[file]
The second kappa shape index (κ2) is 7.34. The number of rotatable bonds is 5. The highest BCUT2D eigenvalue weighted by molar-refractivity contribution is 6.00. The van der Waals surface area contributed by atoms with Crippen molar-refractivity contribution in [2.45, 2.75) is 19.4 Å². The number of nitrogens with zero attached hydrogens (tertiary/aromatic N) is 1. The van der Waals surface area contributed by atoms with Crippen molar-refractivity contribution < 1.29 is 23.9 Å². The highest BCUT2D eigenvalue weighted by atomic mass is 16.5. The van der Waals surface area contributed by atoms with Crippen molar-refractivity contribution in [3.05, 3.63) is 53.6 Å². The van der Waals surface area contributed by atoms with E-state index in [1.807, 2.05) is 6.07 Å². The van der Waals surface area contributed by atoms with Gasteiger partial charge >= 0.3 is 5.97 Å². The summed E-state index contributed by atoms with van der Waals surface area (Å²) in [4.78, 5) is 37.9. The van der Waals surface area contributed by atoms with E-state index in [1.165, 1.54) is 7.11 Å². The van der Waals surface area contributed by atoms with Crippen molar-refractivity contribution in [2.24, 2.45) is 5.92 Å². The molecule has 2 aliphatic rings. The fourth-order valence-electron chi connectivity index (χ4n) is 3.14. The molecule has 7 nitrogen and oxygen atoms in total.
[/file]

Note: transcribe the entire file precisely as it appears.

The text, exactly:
The second kappa shape index (κ2) is 7.34. The number of rotatable bonds is 5. The highest BCUT2D eigenvalue weighted by molar-refractivity contribution is 6.00. The van der Waals surface area contributed by atoms with Crippen molar-refractivity contribution in [2.45, 2.75) is 19.4 Å². The number of nitrogens with zero attached hydrogens (tertiary/aromatic N) is 1. The van der Waals surface area contributed by atoms with Crippen molar-refractivity contribution < 1.29 is 23.9 Å². The highest BCUT2D eigenvalue weighted by atomic mass is 16.5. The van der Waals surface area contributed by atoms with Crippen molar-refractivity contribution in [3.05, 3.63) is 53.6 Å². The van der Waals surface area contributed by atoms with E-state index in [1.807, 2.05) is 6.07 Å². The van der Waals surface area contributed by atoms with Gasteiger partial charge >= 0.3 is 5.97 Å². The summed E-state index contributed by atoms with van der Waals surface area (Å²) in [4.78, 5) is 37.9. The van der Waals surface area contributed by atoms with E-state index in [1.165, 1.54) is 7.11 Å². The van der Waals surface area contributed by atoms with Crippen molar-refractivity contribution in [2.24, 2.45) is 5.92 Å². The molecule has 2 aliphatic rings. The fourth-order valence-electron chi connectivity index (χ4n) is 3.14. The molecule has 7 nitrogen and oxygen atoms in total.